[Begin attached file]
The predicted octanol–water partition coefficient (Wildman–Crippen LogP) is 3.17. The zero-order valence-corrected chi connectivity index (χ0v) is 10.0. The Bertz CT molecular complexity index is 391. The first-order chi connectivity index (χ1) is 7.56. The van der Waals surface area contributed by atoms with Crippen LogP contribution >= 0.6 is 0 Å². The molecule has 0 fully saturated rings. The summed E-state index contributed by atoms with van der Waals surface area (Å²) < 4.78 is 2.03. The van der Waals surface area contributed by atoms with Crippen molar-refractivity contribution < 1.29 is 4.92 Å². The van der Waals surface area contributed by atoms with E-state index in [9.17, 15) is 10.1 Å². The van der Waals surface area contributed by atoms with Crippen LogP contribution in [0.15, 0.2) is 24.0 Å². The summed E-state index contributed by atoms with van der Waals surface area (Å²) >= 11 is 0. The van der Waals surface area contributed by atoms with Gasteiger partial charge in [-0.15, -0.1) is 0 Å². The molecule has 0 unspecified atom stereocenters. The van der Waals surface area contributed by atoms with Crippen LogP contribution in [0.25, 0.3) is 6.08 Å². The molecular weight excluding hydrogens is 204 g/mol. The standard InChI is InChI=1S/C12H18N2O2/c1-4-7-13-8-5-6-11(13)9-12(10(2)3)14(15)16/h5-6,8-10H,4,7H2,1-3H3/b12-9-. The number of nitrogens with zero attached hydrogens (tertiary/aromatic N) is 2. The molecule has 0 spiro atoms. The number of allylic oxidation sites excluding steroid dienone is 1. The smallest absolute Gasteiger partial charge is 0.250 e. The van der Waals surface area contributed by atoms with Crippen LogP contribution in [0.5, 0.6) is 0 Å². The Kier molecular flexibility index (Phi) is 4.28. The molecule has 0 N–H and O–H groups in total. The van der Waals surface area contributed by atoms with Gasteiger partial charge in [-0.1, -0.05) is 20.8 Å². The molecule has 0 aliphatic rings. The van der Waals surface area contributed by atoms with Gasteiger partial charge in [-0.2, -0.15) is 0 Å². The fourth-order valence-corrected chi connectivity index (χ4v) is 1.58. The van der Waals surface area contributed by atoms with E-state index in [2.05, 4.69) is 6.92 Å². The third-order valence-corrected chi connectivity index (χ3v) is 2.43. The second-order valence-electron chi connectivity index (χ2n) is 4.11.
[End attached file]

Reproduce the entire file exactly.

The predicted octanol–water partition coefficient (Wildman–Crippen LogP) is 3.17. The zero-order valence-corrected chi connectivity index (χ0v) is 10.0. The Bertz CT molecular complexity index is 391. The first-order chi connectivity index (χ1) is 7.56. The van der Waals surface area contributed by atoms with Crippen LogP contribution >= 0.6 is 0 Å². The molecule has 0 fully saturated rings. The summed E-state index contributed by atoms with van der Waals surface area (Å²) < 4.78 is 2.03. The van der Waals surface area contributed by atoms with Crippen molar-refractivity contribution < 1.29 is 4.92 Å². The van der Waals surface area contributed by atoms with E-state index in [9.17, 15) is 10.1 Å². The van der Waals surface area contributed by atoms with Crippen LogP contribution in [0.15, 0.2) is 24.0 Å². The summed E-state index contributed by atoms with van der Waals surface area (Å²) >= 11 is 0. The van der Waals surface area contributed by atoms with Gasteiger partial charge in [-0.15, -0.1) is 0 Å². The molecule has 0 unspecified atom stereocenters. The van der Waals surface area contributed by atoms with Crippen LogP contribution in [0.25, 0.3) is 6.08 Å². The molecular weight excluding hydrogens is 204 g/mol. The standard InChI is InChI=1S/C12H18N2O2/c1-4-7-13-8-5-6-11(13)9-12(10(2)3)14(15)16/h5-6,8-10H,4,7H2,1-3H3/b12-9-. The number of nitrogens with zero attached hydrogens (tertiary/aromatic N) is 2. The molecule has 0 spiro atoms. The number of allylic oxidation sites excluding steroid dienone is 1. The smallest absolute Gasteiger partial charge is 0.250 e. The van der Waals surface area contributed by atoms with Crippen LogP contribution in [0.5, 0.6) is 0 Å². The Kier molecular flexibility index (Phi) is 4.28. The molecule has 0 N–H and O–H groups in total. The van der Waals surface area contributed by atoms with Gasteiger partial charge in [-0.1, -0.05) is 20.8 Å². The molecule has 0 aliphatic rings. The van der Waals surface area contributed by atoms with Gasteiger partial charge in [-0.2, -0.15) is 0 Å². The fourth-order valence-corrected chi connectivity index (χ4v) is 1.58. The van der Waals surface area contributed by atoms with E-state index in [2.05, 4.69) is 6.92 Å². The third-order valence-corrected chi connectivity index (χ3v) is 2.43. The second-order valence-electron chi connectivity index (χ2n) is 4.11.